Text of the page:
Foodie Features

Snow Covered Mountains

By Hallgarten Druitt - Andrew Parker

Is there anything better for winter dishes than mountain wines?

I have always been captivated by snow and mountains so when I heard a Spanish wine producer describe his wines as “mountain wines” it was a phrase that immediately seized my imagination.

Mountain wines might not have quite the same following as natural wines or be as talked about as cool-climate wines, but for me they have incredible appeal and not just because I’m gripped by mountain fever. They can offer something over and above a cool climate wine.

The voice for mountain wines is Cervim (the Centre for Research, Environmental Sustainability and Advancement of Mountain Viticulture) who campaign to safeguard the viticulture landscape and cultural interest of mountain wine growers. They even have a competition, now in its 21st edition but it is yet to breakthrough into the mainstream, at least here in the UK.

Talk to most winemakers and you’ll find out they almost all aspire to make wines that speak of where they come from. This is because wine is a product of its environment, not only the climate and soil but also the people, the history and culture of the territory. Wines have traditionally evolved along with the cuisine of a region in line with the populations’ tastes. One could argue that a region’s wines are so interlinked with the regional dishes, matching them is not just a safe bet but an experience. In the same way mountain wines can offer an emotional connection with winter dishes.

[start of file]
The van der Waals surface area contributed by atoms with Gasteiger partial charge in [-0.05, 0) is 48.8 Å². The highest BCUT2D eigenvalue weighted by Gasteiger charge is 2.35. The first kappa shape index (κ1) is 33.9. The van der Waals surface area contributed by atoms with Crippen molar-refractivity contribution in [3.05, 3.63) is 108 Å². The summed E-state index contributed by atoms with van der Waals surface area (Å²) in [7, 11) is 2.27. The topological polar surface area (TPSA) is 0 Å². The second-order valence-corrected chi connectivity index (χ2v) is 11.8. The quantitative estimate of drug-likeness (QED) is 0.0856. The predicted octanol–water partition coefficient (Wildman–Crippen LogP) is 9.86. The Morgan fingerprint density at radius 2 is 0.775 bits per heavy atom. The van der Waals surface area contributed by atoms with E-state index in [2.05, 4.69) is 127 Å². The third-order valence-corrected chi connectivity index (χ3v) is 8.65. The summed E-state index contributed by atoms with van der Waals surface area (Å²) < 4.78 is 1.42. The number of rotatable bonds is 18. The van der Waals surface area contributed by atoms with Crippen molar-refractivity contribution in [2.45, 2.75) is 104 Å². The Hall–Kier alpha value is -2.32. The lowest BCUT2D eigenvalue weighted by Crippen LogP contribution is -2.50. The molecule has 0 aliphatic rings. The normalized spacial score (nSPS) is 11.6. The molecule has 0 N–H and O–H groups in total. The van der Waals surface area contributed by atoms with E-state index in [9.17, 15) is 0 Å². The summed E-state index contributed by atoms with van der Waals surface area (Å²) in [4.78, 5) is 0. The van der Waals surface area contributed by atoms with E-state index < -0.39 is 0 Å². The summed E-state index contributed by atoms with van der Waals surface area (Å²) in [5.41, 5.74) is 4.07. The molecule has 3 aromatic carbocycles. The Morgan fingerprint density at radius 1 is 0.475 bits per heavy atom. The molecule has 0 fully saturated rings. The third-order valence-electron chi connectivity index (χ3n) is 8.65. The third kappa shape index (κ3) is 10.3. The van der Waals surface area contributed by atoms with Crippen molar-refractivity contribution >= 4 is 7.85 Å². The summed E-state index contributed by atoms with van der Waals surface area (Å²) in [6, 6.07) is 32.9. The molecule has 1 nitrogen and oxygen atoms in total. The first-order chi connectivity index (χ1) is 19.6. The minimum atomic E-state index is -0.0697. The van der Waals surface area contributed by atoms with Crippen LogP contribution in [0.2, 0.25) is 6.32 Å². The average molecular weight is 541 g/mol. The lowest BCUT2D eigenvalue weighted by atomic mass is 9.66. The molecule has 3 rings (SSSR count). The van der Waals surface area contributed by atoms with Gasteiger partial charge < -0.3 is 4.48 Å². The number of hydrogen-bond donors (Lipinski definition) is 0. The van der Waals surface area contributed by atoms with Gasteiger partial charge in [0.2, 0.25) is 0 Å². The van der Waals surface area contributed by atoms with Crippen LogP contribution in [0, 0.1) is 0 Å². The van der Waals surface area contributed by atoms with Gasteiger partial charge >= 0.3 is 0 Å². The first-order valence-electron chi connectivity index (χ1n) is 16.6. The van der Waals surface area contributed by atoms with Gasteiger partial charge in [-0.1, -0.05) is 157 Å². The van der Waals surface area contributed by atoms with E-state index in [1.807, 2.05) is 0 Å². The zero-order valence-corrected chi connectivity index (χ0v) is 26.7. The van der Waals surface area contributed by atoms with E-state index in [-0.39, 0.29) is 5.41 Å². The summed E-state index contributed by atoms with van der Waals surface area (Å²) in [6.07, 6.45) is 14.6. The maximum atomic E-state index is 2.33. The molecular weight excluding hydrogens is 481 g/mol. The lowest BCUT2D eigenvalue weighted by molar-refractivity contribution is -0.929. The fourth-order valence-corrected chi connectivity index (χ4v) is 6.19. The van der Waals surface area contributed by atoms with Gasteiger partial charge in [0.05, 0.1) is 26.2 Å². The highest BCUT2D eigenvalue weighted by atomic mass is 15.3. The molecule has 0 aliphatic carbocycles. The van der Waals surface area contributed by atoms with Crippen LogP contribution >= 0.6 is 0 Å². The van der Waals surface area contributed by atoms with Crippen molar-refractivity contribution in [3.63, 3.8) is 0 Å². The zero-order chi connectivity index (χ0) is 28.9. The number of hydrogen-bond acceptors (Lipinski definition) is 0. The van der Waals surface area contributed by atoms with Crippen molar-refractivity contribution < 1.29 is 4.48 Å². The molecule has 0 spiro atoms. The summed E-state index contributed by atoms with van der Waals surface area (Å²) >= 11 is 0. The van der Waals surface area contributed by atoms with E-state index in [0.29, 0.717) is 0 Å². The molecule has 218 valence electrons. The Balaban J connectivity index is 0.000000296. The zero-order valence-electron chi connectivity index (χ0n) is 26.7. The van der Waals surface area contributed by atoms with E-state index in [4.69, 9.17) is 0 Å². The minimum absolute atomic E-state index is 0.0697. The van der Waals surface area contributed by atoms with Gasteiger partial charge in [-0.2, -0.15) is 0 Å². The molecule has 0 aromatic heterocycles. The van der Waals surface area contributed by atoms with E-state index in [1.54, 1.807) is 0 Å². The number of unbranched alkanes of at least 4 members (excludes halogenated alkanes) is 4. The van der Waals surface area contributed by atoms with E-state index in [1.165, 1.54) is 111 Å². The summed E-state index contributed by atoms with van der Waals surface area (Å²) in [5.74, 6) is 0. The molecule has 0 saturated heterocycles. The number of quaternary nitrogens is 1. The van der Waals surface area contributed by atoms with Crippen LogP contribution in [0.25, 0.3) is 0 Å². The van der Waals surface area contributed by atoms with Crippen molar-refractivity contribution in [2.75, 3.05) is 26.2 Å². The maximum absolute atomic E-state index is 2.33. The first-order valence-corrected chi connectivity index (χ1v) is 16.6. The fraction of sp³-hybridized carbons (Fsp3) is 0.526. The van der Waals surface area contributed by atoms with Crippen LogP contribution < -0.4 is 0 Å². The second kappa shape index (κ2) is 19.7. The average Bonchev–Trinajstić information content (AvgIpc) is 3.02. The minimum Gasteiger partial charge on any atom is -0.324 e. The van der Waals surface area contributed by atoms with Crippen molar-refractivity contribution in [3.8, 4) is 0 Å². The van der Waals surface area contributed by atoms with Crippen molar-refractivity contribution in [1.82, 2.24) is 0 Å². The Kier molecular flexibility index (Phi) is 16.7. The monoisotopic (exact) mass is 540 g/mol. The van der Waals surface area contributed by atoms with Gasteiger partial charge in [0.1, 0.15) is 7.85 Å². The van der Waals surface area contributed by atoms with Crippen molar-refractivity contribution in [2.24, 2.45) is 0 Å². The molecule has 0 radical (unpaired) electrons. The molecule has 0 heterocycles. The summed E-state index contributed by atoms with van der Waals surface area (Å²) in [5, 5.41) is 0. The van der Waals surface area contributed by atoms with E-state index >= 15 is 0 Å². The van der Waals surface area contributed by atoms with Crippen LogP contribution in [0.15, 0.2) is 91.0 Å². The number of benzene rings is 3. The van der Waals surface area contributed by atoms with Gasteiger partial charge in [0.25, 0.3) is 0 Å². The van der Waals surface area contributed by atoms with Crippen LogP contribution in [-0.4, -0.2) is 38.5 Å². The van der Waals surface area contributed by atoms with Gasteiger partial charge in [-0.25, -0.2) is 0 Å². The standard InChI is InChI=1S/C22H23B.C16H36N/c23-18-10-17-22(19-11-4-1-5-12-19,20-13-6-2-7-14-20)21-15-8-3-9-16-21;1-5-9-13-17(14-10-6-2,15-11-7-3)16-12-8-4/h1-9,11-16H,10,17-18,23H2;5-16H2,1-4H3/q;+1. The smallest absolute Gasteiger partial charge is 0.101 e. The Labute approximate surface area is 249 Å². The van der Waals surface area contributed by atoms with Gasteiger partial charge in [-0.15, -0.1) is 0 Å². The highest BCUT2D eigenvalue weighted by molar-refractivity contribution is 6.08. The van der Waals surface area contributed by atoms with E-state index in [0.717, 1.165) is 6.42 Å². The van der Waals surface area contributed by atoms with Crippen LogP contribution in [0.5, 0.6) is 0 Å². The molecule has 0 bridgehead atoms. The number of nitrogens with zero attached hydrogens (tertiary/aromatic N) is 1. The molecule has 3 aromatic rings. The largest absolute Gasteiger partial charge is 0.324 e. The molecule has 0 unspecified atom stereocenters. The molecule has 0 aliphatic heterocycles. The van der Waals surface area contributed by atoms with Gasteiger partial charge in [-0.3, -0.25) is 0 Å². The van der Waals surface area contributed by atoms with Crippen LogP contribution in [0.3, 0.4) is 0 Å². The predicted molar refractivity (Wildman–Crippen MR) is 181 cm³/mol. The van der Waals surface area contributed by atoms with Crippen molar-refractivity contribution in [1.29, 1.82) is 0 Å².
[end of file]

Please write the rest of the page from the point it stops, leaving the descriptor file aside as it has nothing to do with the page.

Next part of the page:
In mountain regions the grapes ripen and accumulate flavour slowly, they have high acidity giving freshness and they tend to be complex as well as very often mineral and extremely food friendly. Mountain wines benefit from zero pollution (pollution can disrupt photosynthesis and injure leaves, roots and soil, thus affecting the fruit). There can also be benefits from the more intense ultraviolet rays at high altitude. The UV rays encourage the vine to activate defence mechanisms against the sun and the grape’s skin thickens to protect its seed. The thicker skins have more antioxidants, tannins, sugars and polyphenols giving the wines more colour and structure. The ultra-clean air and fresh water from the snow melt sets up the vine for the growing season ahead, while the cooler, longer growing season ultimately allows the fruit to reach optimum maturity. On top of the natural benefits you could also argue there is a human benefit and having lived in the Italian Alps for two winters I would tend to agree. Making wine in the mountains at such challenging heights, gradients and weather conditions requires a desire to succeed. The tenacity necessary to live and make wine in remote mountain areas guarantees a product made with resilience and a huge desire to succeed.


THE BENEFITS OF SNOW ON VINES

• A thick snow layer protects vines from frost damage during the hard winter months.

• Slow and steady melting, allows water to penetrate the soil, fundamental for the first vine development stages.

• Snowmelt seeps deeply into the soil irrigating even the most deep-seated roots.

• Cold weather helps eliminate insects such as mites, which can settle in the vine bark and harm the plant when temperatures rise.


 

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Foodie Features

Yerri Valley, Navarra